Hartford City Hall addresses five cases of COVID
It was July 10, 2020 when officials at Hartford City Hall confirmed three cases of Covid-19 linked to a family who worked for the City.
“One particular case was three members of a family who work for us in different departments,” said City administrator Steve Volkert. “They came to work with it, they did not catch it here. They were all tested and sent home and never worked a day after that. They have mild cases and are recovering quickly.”
Volkert said the City conducted its own contact tracing per CDC guidelines. “We tested those people who had been within 6 feet and those who spent 15 minutes with the employees and the results came back negative,” Volkert said.
“We had two others work in the same department and those tests came back positive. The City did contact tracing and everyone else also came back negative.”
The City of Hartford, according to Volkert, monitors employees daily who have direct contact with the general public including the Rec Center, the aquatic center and the Jack Russell Memorial Library.
“All employees have their temperatures taken before they get to work, they wear masks, they are behind plexiglass, and we have not had any other case of people having symptoms,” said Volkert. “We anticipate the five individuals will be back to work next week after 14 days of quarantine and no symptoms for three days prior to coming back.”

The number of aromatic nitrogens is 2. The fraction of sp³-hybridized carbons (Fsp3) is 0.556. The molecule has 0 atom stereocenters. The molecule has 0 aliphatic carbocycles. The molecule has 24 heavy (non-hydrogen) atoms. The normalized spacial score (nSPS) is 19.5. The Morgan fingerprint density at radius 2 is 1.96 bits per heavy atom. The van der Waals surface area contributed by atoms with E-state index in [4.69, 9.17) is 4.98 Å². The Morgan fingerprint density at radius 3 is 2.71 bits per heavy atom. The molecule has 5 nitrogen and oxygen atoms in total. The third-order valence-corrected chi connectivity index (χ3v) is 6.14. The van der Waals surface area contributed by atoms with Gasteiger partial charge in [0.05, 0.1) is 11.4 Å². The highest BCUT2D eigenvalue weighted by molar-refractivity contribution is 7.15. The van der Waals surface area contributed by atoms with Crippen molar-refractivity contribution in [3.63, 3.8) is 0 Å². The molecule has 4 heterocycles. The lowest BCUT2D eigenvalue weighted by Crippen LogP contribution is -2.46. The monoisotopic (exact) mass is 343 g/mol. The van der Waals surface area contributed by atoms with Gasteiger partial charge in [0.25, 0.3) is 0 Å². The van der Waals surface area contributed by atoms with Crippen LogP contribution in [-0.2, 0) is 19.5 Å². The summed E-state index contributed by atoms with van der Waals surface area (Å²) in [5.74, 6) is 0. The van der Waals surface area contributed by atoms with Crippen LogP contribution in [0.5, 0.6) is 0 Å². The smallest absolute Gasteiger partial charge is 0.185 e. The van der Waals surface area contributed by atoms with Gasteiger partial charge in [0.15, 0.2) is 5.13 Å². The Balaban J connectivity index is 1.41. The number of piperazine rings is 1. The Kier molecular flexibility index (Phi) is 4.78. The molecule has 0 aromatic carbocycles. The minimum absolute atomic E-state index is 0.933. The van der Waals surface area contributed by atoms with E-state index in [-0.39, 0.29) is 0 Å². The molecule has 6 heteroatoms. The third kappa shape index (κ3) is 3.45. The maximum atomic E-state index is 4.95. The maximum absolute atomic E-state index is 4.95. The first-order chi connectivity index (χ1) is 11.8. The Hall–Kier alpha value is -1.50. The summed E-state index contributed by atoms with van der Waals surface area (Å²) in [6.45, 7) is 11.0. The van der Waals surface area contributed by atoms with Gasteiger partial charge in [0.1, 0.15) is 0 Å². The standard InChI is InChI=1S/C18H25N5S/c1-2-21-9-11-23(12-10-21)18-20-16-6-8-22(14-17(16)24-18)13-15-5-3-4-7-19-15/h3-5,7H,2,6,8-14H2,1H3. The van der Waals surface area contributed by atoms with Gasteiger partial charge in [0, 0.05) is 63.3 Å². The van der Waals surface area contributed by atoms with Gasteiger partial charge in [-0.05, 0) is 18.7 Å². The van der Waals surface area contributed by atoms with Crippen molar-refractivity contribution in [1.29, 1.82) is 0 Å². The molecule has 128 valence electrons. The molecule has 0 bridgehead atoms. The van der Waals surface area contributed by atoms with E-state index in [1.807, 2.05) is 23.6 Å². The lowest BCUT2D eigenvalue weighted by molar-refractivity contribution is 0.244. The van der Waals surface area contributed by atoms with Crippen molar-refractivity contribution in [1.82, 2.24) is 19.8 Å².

Volkert said if any of the employees show signs of symptoms they will not be allowed back until they can clear three days without symptoms.
Following the confirmed cases Volker said all department heads and all departments at Hartford City Hall were made aware. “We’ve always had precautions in place to test before you come in, test when you get here, and wear a mask if you’re in public,” he said.
Volkert said one person was a morning employee at the aquatic center and that person would not have had contact with the public. “As soon as we found out, that person was taken off the schedule, no other staff reported symptoms,” said Volkert.
To protect the community, Volkert said all touch surfaces were heavily sprayed at Hartford City Hall, Hartford Rec Center and the aquatic center. “We sent a note to the Wash/Oz Health Department that the ‘Office has been heavily sprayed by electrostatic sprayer with non-fuming, non-standing tri-chloride-based sanitizer,’” said Volkert.
“We never closed City Hall and we cleaned the entire area and very quickly did all the contact tracing and took care of everything,” said Volkert. “We made sure all the residents were safe.”
West Bend Parks Commission approves changes regarding dogs in City parks
There was a lively discussion Thursday night, July 23, 2020, as the West Bend Parks Commission took another look at an ordinance regarding dogs in City parks in West Bend.
Currently dogs can be on a 6-foot leash on the Riverwalk, in Old Settlers Park and Vest Pocket Park.
District 8 alderwoman Meghann Kennedy wanted to expand the list of parks to include all City parks. That idea was then amended to include parks but not Regner Park or Lac Lawrann Conservancy, park buildings, otherwise posted areas or in the park during special events.